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Oenocarpus distichus - Mart.

Common Name Pataua, Bacaba, White bacaba
Family Arecaceae
USDA hardiness 10-12
Known Hazards None known
Habitats Dryland forests and the transitional vegetation of the savannahs[416 ]. Lowland rainforest, as well as in somewhat drier areas on the margins on savannah[314 ]. Grows in areas not subject to seasonal inundation at elevations up to 350 metres[768 ].
Range S. America - Brazil, Bolivia, Peru
Edibility Rating    (3 of 5)
Other Uses    (2 of 5)
Weed Potential No
Medicinal Rating    (2 of 5)
Care (info)
Tender Moist Soil Full sun
Oenocarpus distichus Pataua, Bacaba, White bacaba


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Oenocarpus distichus Pataua, Bacaba, White bacaba
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Summary


Physical Characteristics

 icon of manicon of cone
Oenocarpus distichus is an evergreen Tree growing to 8 m (26ft) by 4 m (13ft) at a slow rate.
It is hardy to zone (UK) 10.
Suitable for: light (sandy), medium (loamy) and heavy (clay) soils and prefers well-drained soil. Suitable pH: acid and neutral soils and can grow in very acid soils.
It cannot grow in the shade. It prefers moist soil.

UK Hardiness Map US Hardiness Map

Synonyms

Oenocarpus discolor Barb.Rodr. Oenocarpus tarampabo Mart.

Habitats

Edible Uses

Edible Parts: Apical bud  Fruit  Leaves  Oil
Edible Uses: Oil

Fruit - raw or cooked[416 ]. It has a thin, fleshy pulp[416 ]. A high-calorie beverage is commonly made from the fruit by removing the pulp and then whipping it with water[416 ]. Called 'Bacaba branca', it is highly esteemed locally[46 ]. It can also be fermented into a vinegar[301 ]. The pulp of the fruit contains a clear, yellow, sweet-flavoured oil[314 ]. It can be used as a perfect substitute for olive oil[301 ]. Used in cooking[46 ]. Leaves - cooked[763 ]. The apical bud, often known as a 'palm heart', is eaten as a vegetable[763 ]. Eating this bud leads to the death of the tree because it is unable to make side shoots[K ].

References

Medicinal Uses

Plants For A Future can not take any responsibility for any adverse effects from the use of plants. Always seek advice from a professional before using a plant medicinally.


The oil from the fruit pulp is emollient[739 ].

References

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Other Uses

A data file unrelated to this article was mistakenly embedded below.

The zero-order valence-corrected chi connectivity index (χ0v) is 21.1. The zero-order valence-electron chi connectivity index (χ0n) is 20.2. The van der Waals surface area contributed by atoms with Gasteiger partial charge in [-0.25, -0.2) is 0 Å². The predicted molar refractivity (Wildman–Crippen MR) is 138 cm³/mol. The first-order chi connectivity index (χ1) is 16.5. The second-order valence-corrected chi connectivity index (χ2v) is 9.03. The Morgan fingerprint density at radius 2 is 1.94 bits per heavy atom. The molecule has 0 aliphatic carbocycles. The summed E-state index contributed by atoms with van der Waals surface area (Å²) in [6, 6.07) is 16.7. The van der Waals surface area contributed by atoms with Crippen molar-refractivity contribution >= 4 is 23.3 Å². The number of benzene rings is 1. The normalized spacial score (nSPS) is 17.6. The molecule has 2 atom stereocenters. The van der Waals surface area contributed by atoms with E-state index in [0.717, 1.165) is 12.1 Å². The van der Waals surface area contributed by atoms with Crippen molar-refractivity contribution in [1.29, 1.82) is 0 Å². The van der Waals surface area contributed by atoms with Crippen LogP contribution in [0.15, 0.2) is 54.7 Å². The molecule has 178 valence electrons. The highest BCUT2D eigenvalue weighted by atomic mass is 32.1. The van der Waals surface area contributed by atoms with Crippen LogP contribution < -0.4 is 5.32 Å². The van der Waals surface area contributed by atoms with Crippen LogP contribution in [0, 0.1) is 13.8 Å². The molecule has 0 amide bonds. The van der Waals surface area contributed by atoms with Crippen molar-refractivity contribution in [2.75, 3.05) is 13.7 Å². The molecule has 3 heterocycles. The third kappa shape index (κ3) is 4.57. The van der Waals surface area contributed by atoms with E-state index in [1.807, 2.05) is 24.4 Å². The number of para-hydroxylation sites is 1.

Oil

The leaves are used for thatching and weaving[317 ].

Special Uses

Carbon Farming

References

Cultivation details

Regional Crop  Staple Crop: Oil  Staple Crop: Sugar

A plant of the tropics, it can also be grown in the warm sub-tropics[314 ]. Grows best in a sunny, moist, but well drained position[314 ].

Carbon Farming

  • Regional Crop  These crops have been domesticated and cultivated regionally but have not been adopted elsewhere and are typically not traded globally, Examples in this broad category include perennial cottons and many nuts and staple fruits.
  • Staple Crop: Oil  (0-15 percent protein, 16+ percent oil). Some of these are consumed whole while others are exclusively pressed for oil. Annuals include canola, poppyseed, maize, cottonseed, sunflower, peanut. Perennials include high-oil fruits, seeds, and nuts, such as olive, coconut, avocado, oil palm, shea, pecan, and macadamia. Some perennial oil crops are consumed whole as fruits and nuts, while others are exclusively pressed for oil (and some are used fresh and for oil).
  • Staple Crop: Sugar  Perennial sugar crops include sugarcane and compare favorably to annuals.

References

Temperature Converter

Type a value in the Celsius field to convert the value to Fahrenheit:

Fahrenheit:

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The PFAF Bookshop

Plants For A Future have a number of books available in paperback and digital form. Book titles include Edible Plants, Edible Perennials, Edible Trees, and Woodland Gardening. Our new book to be released soon is Edible Shrubs.

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Propagation

Seed

Other Names

If available other names are mentioned here

Pataua, Bacaba, White bacaba, Bacaba palm

Found In

Countries where the plant has been found are listed here if the information is available

Amazon, Australia, Bolivia, Brazil, South America, Venezuela

Weed Potential

Right plant wrong place. We are currently updating this section. Please note that a plant may be invasive in one area but may not in your area so it’s worth checking.

None Known

Conservation Status

IUCN Red List of Threatened Plants Status : This taxon has not yet been assessed

Related Plants
Latin NameCommon NameHabitHeightHardinessGrowthSoilShadeMoistureEdibleMedicinalOther
Oenocarpus batauaPataua Palm. BatauaTree20.0 10-12 FMHNMWe323

Growth: S = slow M = medium F = fast. Soil: L = light (sandy) M = medium H = heavy (clay). pH: A = acid N = neutral B = basic (alkaline). Shade: F = full shade S = semi-shade N = no shade. Moisture: D = dry M = Moist We = wet Wa = water.

 

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Author

Mart.

Botanical References

Links / References

For a list of references used on this page please go here
A special thanks to Ken Fern for some of the information used on this page.

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